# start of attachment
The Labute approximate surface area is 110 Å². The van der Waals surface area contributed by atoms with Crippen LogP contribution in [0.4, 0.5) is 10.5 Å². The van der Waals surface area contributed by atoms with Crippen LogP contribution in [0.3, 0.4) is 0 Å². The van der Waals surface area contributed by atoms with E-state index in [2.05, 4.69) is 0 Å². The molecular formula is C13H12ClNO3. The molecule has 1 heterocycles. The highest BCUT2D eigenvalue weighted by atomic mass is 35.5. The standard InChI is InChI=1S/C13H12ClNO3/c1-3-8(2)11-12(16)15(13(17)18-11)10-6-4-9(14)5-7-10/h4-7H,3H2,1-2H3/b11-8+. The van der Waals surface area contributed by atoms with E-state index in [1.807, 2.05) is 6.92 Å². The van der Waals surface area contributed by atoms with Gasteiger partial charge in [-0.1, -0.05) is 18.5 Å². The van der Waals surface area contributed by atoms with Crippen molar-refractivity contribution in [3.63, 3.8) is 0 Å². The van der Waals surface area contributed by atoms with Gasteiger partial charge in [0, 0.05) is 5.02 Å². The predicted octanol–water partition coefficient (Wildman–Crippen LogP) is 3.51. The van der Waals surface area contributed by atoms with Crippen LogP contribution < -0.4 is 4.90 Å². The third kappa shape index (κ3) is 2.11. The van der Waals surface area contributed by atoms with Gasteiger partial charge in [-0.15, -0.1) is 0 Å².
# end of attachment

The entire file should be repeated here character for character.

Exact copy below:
The Labute approximate surface area is 110 Å². The van der Waals surface area contributed by atoms with Crippen LogP contribution in [0.4, 0.5) is 10.5 Å². The van der Waals surface area contributed by atoms with Crippen LogP contribution in [0.3, 0.4) is 0 Å². The van der Waals surface area contributed by atoms with E-state index in [2.05, 4.69) is 0 Å². The molecular formula is C13H12ClNO3. The molecule has 1 heterocycles. The highest BCUT2D eigenvalue weighted by atomic mass is 35.5. The standard InChI is InChI=1S/C13H12ClNO3/c1-3-8(2)11-12(16)15(13(17)18-11)10-6-4-9(14)5-7-10/h4-7H,3H2,1-2H3/b11-8+. The van der Waals surface area contributed by atoms with E-state index in [1.807, 2.05) is 6.92 Å². The van der Waals surface area contributed by atoms with Gasteiger partial charge in [-0.1, -0.05) is 18.5 Å². The van der Waals surface area contributed by atoms with Crippen molar-refractivity contribution in [3.63, 3.8) is 0 Å². The van der Waals surface area contributed by atoms with Gasteiger partial charge in [0, 0.05) is 5.02 Å². The predicted octanol–water partition coefficient (Wildman–Crippen LogP) is 3.51. The van der Waals surface area contributed by atoms with Crippen LogP contribution < -0.4 is 4.90 Å². The third kappa shape index (κ3) is 2.11. The van der Waals surface area contributed by atoms with Gasteiger partial charge in [-0.15, -0.1) is 0 Å².